Busting out the acoustic guitar, “Renegade” feels like the blurry-eyed reemergence to the real world after a hard night of wine, women, and song. Even so, being a little worse for wear is half the fun of living fast and playing hard, as indicated by the chorus: “Coming down don’t count unless you mean it / back, get back to it… / getting down don’t count unless you feel it / back, get back to it…” The highs don’t mean much without the lows for contrast, eh?
Current single “Lipstick” (see also: the safe-for-radio edit tacked on at the end of the album) affects a lecturing tone, proffering snide snipes to “new wave hipsters / that are just an empty cup with a smudge of lipstick” and guys who are “punk rock / with indie-cred haircuts like big plastic robots.” Hrm… but what of those hipster-friendly synth elements, the emphatic yeah-yeah-yeah’s in the chorus and the omnipresent, damn-near pogo-inducing kick-tom-hat combo? Doesn’t the Dance Party’s chosen idiom play remarkably well to the very crowd they just mocked?
Strange, but methinks I smell the pungent aroma of irony.
Points for presumed self-awareness, though I’m not entirely sure that being meta makes the Dance Party any more authentic than your everyday guy-liner-wearing fringed scene-sot. After all, the trendily synthesized glitter-ball beat of “Sex Disco” quickly pisses away whatever holier-than-thou scene cred the Dance Party hoped to establish with “Lipstick.” Even so, that might very well be the point—fashion is fashion, be it clothing or music, and there is some validity to be found in blatant self-parody and the acknowledgment of given stereotypes, particularly those which one might resemble.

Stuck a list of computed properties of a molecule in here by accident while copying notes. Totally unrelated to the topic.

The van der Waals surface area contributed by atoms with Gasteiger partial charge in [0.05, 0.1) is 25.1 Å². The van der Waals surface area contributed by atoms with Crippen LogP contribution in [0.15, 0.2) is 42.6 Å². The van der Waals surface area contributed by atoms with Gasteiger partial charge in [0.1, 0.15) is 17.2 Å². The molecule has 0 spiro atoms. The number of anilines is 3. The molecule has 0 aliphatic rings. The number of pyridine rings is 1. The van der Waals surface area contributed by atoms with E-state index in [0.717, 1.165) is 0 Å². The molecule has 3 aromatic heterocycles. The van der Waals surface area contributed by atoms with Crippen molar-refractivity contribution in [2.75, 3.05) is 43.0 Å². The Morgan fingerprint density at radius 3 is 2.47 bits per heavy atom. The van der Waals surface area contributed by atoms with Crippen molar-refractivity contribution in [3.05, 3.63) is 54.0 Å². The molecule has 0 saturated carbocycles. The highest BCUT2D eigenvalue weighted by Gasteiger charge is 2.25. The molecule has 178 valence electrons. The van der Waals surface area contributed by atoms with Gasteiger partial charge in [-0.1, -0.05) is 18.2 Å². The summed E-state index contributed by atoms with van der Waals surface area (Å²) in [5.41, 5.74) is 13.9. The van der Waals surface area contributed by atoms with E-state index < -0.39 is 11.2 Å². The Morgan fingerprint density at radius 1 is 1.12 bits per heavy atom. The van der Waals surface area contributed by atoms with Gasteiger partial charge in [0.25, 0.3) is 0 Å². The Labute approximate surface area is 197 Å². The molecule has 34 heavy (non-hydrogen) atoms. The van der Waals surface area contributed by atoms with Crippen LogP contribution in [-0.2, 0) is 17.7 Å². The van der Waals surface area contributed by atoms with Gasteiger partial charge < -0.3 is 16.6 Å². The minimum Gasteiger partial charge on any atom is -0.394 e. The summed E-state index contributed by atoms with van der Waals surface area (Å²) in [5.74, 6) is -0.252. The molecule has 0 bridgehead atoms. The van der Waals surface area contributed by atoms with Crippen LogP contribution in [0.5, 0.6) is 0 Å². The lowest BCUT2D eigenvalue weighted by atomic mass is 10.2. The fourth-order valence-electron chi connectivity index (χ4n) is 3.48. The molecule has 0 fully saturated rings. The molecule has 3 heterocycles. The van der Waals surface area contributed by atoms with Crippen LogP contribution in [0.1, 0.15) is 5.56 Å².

Indie politick aside, tracks like “Nintendo Power” serve as celebrations of late-night idleness, with punchy guitar riffs, acid trips, and 50¢ rounds of The House of the Dead to pass the time before the next party. Speaking of which, the cock-rock simplicity of “Sheri” (a blatant come-on-turned-show promotion passing as a song) and the shifting synth, ringing chords, and sing-along whoah-oh’s of “New Wave Drugz” provide an adequate burst of last-ditch energy before album-ending cool-down track, “Sing Your Song.” Hardly a bad send-off in its own right, “Sing Your Song” plays to the party-hard set with its smoothly-crooned promises of post-show backstage encounters of the pseudo-romantic persuasion. “Go in back, you’ll find me / yeah yeah yeah” etc. Never let it be said that the Dance Party doesn’t know a thing or two about subtlety.
All in all, my engineer cap is off to the almost-certainly drug-fueled energy of the Dance Party. Friction! Friction! Friction! is a non-stop half-hour of danceable, indie-friendly rock, with infectious beats and sing-along choruses galore. Even so, I can almost guarantee that the careful listener will find the Dance Party’s barely bellow-board chauvinism (constant talk of womanizing, etc.) either offensive or downright laughable (i.e., pathetic). It’s great music to groove to, sure, but I wouldn’t take it any further than the edge of the dance floor.
Audio Reviews (February 14th, 2008)
Tags: the dance party, album, review, pop, rock, indie, DC